Re:Look for the upside (5, Insightful)

jmorris42 (1458) | more than 4 years ago | (#32561946)

> If the return on the investment was actually knowable...

I know the US was the undisputed tech leader during the NASA era. We aren't anymore. Correlation doesn't always mean causation but in this case it almost certainly does.

> Discovery is not going anywhere. In the meantime, the neighbors' kids are hungry and sick.

Uh huh. By that 'logic' we wouldn't spend a dime on any R&D until we had made the world a utopia where nobody was ever wanting for anything. But of course we don't have the wealth to even attempt such a thing and the sort of socialism needed to try would destroy the world's productive economies. R&D is the way out you fool. We can argue whether we should be spending our R&D on space, safe nuke plants, green bullshit or whatever but saying R&D can't happen until we have heaven on Earth is a sign of a unserious person.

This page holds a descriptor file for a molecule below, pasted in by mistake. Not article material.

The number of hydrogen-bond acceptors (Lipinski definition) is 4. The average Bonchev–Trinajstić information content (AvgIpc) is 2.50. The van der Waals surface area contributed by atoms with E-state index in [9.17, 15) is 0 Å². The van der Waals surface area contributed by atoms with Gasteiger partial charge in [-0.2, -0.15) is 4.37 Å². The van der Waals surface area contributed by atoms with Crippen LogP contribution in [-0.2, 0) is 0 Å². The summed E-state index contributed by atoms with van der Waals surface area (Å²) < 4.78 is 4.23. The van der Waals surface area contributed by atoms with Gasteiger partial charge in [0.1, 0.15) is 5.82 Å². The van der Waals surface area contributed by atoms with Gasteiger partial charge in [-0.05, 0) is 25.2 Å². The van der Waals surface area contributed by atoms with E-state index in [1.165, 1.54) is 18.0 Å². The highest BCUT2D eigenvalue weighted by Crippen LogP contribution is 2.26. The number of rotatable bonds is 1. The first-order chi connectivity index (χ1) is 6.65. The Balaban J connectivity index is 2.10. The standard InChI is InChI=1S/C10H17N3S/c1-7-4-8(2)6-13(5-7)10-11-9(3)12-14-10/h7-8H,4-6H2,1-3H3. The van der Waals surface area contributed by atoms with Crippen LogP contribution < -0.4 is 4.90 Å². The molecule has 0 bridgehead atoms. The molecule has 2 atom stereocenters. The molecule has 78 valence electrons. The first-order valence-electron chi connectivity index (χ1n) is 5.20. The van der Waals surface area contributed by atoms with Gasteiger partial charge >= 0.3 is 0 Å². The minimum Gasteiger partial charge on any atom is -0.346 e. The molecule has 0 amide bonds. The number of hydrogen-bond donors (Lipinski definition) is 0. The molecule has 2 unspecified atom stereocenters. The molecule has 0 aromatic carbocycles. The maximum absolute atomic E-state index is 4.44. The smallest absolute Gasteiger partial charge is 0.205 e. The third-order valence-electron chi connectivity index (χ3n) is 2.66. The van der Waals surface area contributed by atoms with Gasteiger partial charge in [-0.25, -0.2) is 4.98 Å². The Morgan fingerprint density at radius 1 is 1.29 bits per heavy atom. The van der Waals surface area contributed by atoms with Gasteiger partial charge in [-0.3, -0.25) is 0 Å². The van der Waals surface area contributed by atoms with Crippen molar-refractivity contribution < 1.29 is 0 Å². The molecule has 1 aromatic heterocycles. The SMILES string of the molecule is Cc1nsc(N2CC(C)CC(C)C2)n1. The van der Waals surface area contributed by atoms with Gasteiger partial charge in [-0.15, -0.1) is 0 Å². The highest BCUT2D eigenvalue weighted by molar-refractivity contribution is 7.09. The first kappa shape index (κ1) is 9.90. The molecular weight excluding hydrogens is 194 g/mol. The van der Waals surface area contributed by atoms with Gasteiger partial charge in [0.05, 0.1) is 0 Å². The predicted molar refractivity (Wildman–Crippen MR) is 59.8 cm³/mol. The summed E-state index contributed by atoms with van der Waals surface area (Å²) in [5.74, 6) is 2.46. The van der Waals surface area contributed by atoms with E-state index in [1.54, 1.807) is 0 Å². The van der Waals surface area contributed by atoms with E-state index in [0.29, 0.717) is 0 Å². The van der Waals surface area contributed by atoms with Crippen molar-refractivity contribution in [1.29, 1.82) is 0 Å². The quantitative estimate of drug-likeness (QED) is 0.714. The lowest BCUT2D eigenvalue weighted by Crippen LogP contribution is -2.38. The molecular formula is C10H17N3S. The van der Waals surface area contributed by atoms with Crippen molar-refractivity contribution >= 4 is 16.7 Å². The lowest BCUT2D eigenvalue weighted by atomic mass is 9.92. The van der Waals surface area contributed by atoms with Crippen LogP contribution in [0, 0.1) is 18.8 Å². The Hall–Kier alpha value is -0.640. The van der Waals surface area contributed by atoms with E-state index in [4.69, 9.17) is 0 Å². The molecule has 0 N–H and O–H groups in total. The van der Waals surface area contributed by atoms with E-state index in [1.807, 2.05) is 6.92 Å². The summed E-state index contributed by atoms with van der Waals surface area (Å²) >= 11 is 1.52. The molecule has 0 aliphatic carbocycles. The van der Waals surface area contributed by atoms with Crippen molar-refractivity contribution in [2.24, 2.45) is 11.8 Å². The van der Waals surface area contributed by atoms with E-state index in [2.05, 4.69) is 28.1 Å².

> Yes, that is EVERYONE'S responsibility. If you disagree, save up your cash, and please go live on the Moon.

No it isn't everyone's responsibility. First off, care to explain why society shouldn't be telling prospective parents "If you can't feed em, don't breed em!" I don't object to private charity to help those who have the unusual/unexpected happen to them but I do object when the State trys to do it. For they always make things worse, creating an entitlement mentality such as you exhibit.

And if we could, many of us WOULD go to the moon to escape the sort of civilizational suicide folks such as yourself represent. But we can't. After all, even Columbus's three ships (fully equiped and manned) represented the sort of inventment few private sources could have managed and space, for now, is a lot bigger job. Of course the potential rewards are equally greater if we but had the imagination to seize it.

Going to the moon and then losing the will to plant a colony will almost certainly be remembered as the moment our civilization failed. It would be like Moses leading his people to the Promised Land, them looking over the mountain and saying, "Nah, too hard we are going back to Egypt."